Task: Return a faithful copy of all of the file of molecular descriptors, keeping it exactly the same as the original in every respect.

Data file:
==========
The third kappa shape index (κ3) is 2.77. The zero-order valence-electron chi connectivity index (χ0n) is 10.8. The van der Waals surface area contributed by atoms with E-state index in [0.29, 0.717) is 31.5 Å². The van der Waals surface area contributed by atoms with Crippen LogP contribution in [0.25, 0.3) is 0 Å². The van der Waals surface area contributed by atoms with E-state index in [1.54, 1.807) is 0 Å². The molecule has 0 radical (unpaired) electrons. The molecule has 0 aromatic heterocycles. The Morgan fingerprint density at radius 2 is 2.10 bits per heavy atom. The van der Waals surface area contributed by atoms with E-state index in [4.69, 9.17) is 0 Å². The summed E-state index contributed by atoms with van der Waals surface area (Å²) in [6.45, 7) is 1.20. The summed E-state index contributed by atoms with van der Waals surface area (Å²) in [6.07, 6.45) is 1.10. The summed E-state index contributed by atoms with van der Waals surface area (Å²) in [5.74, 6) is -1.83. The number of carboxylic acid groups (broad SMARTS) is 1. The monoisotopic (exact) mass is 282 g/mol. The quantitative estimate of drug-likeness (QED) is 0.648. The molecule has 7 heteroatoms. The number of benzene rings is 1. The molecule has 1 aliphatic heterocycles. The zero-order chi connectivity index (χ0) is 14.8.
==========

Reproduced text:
The third kappa shape index (κ3) is 2.77. The zero-order valence-electron chi connectivity index (χ0n) is 10.8. The van der Waals surface area contributed by atoms with E-state index in [0.29, 0.717) is 31.5 Å². The van der Waals surface area contributed by atoms with Crippen LogP contribution in [0.25, 0.3) is 0 Å². The van der Waals surface area contributed by atoms with E-state index in [1.54, 1.807) is 0 Å². The molecule has 0 radical (unpaired) electrons. The molecule has 0 aromatic heterocycles. The Morgan fingerprint density at radius 2 is 2.10 bits per heavy atom. The van der Waals surface area contributed by atoms with E-state index in [4.69, 9.17) is 0 Å². The summed E-state index contributed by atoms with van der Waals surface area (Å²) in [6.45, 7) is 1.20. The summed E-state index contributed by atoms with van der Waals surface area (Å²) in [6.07, 6.45) is 1.10. The summed E-state index contributed by atoms with van der Waals surface area (Å²) in [5.74, 6) is -1.83. The number of carboxylic acid groups (broad SMARTS) is 1. The monoisotopic (exact) mass is 282 g/mol. The quantitative estimate of drug-likeness (QED) is 0.648. The molecule has 7 heteroatoms. The number of benzene rings is 1. The molecule has 1 aliphatic heterocycles. The zero-order chi connectivity index (χ0) is 14.8.